Choosing the right mouthpiece is crucial for a signature saxophone sound. The saxophone’s response needs to be smooth, the keywork should work like clockwork, and the padding must close all holes completely to ensure perfect intonation. The sound itself, however, is essentially determined by the mouthpiece and the reed (as well as by the player’s embouchure). It is therefore a pity that fewer and fewer sax players devote any time at all to the selection of a mouthpiece. During my workshops, I get to talk to a lot of sax players who are still using the mouthpiece that came with their instrument. What a pity, since those mouthpieces are only meant for testing the instrument in a store, possibly also for absolute beginners. They are definitely not enough for playing in a band, a music society or at a gig. I can only encourage you to look for a more appropriate mouthpiece. Below please find a few hints.
The first thing you will notice is that mouthpieces are made of a wide variety of materials. Most black mouthpieces are made of plastic, while others use high-quality natural rubber. Metal mouthpieces are available in several flavors: some are made of stainless steel (example: Berg Larsen) or bronze (Otto Link), while others consist of a variety of alloys or compositions. Generally speaking, rubber or synthetic mouthpieces produce a warmer and smoother tone, while metal mouthpieces sound more piercing, “brighter” and “sharper”. Careful, though: the sound is not only determined by the material. Other factors are equally important. First off is the “facing”, which determines the instrument’s response. The second is the baffle shape, which can be straight or rounded. This has a strong influence on the response and the sound. And last but not least, the “chamber”, i.e. the mouthpiece’s internal resonator, has a huge influence on the response and sound quality: is it full, with a pronounced midrange, or “bright” and “sharp”?
The “Facing Length”
Allow me to say a few more words about the facing. Two concepts are important here—the facing length and the tip opening. The facing length refers to the distance between the mouthpiece’s tip and the tip of the reed. The tip opening represents the length over which the reed does not touch the mouthpiece. Most entry-level mouthpieces use a short tip opening (e.g. size “4”). A narrower opening produces a smoother response, the trade-off being a “thin” and unstable sound. More experienced sax players prefer a wider tip opening (between “6” and “8”), because their trained lip muscles allow them to intonate more securely, while the saxophone sound is more stable and fuller.
Different Tip Openings
I have already mentioned a few tip openings. In fact, the exact labels depend on the manufacturer. Some use numbers (between “4” and “10”), others state the dimensions in inches and therefore work with “80”, “85”, “95”, etc., while still others use letters (“C”, “S80”, “A45”).
Give Piece a Chance
Most manufacturers not only use a variety of materials, tip openings and resonator chambers, but also different shapes. The only way to find the right mouthpiece for you is by trying them out! Before embarking on this quest, you should have clear idea about the sound you are looking for. Are you fond of a delicate, mellow or smooth saxophone, or do you prefer a sharp, piercing and aggressive sound? The choice of your new mouthpiece will be determined by the sound you are after. For a smooth sound, choose a rubber mouthpiece with a medium tip opening and a larger chamber. For a piercing and sharp tone, I recommend a metal mouthpiece with a wider tip opening and a narrower chamber. Once you are relatively clear about the sound you are after, you are ready for paying a visit to your favorite music store. Be sure to choose a store that specializes in brass and wind instruments, because you are more likely to find a wider variety of mouthpieces there and precious advice regarding the models most likely to suit your musical preferences. When you explain to a specialist how you would like to sound, he or she will most likely pick 3, 4 or 5 mouthpieces for you, which you should test extensively. Start by playing a few notes in the middle register, then low notes, a few high notes, and try to decide almost on the spot whether or not you like the mouthpiece. If you have trouble playing the low notes, chances are that you will get frustrated after a few weeks. If 2 out of 5 mouthpieces remain after your initial test, try those out more thoroughly: play your favorite tunes (in the low and high registers) and try to find the one you like best.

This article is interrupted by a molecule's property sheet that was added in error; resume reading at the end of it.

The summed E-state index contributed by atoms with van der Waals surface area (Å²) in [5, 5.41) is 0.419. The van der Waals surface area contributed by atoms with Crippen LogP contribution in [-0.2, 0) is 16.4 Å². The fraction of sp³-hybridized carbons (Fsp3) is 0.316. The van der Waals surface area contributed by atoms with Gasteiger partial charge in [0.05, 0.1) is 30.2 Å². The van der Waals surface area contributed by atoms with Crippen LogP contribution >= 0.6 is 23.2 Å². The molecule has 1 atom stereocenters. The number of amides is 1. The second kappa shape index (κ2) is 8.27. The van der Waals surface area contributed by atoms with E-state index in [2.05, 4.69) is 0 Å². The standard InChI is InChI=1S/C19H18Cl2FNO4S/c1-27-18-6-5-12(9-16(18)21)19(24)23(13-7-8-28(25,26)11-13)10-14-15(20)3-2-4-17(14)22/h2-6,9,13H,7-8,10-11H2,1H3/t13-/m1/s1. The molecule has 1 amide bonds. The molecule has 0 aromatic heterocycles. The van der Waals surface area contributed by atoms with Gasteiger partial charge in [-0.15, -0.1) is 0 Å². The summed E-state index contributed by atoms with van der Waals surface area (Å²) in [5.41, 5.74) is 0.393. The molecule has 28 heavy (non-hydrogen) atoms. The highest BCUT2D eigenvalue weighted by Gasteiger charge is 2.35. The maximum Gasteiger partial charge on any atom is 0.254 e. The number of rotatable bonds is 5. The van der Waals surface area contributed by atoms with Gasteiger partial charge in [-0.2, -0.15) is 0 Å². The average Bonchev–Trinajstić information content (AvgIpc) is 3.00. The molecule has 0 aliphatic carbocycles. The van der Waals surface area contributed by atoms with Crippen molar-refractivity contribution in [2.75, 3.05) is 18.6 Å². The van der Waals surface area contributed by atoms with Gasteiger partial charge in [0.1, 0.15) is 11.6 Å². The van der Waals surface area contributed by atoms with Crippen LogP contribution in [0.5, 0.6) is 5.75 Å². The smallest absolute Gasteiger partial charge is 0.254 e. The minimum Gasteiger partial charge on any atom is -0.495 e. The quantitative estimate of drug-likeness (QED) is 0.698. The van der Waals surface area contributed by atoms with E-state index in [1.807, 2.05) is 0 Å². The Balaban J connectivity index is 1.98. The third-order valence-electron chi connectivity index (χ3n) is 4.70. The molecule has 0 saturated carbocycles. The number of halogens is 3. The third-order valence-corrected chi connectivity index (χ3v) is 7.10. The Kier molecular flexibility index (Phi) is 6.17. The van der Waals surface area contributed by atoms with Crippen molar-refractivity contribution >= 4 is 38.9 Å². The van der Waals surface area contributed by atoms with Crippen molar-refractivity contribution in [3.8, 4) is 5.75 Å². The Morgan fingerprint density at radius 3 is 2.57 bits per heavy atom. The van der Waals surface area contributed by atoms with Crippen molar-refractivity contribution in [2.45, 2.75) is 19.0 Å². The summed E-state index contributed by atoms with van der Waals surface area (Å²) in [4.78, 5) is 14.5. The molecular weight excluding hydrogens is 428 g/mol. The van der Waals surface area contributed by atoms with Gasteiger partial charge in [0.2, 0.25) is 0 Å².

Are there any sax players or songs with a sound you absolutely adore? Would you like to sound as smooth on your tenor sax as Stan Getz in the song “Girl From Ipanema”, or as tough as Junior Walker in the Foreigner hit “Urgent”? Or do you dream of sounding as slick as Paul Desmond in “Take Five” or as funky as Candy Dulfer in “Lily Was Here”? If so, try to find out which mouthpiece they use. With some patience and a few hunches, you are very likely to find such information on the internet. Quite a few American websites focus on the equipment used by known sax players. Careful, though: bear in mind that the mouthpiece your hero uses may not be your best choice. After all, every player has a different muscular system, different lip shapes and a different jaw bone. Still, the information is likely to point you in the right direction. If a mouthpiece with a tip opening of “8” suits one sax player, the same size “6”, “7” or “9” model may very well be your best choice.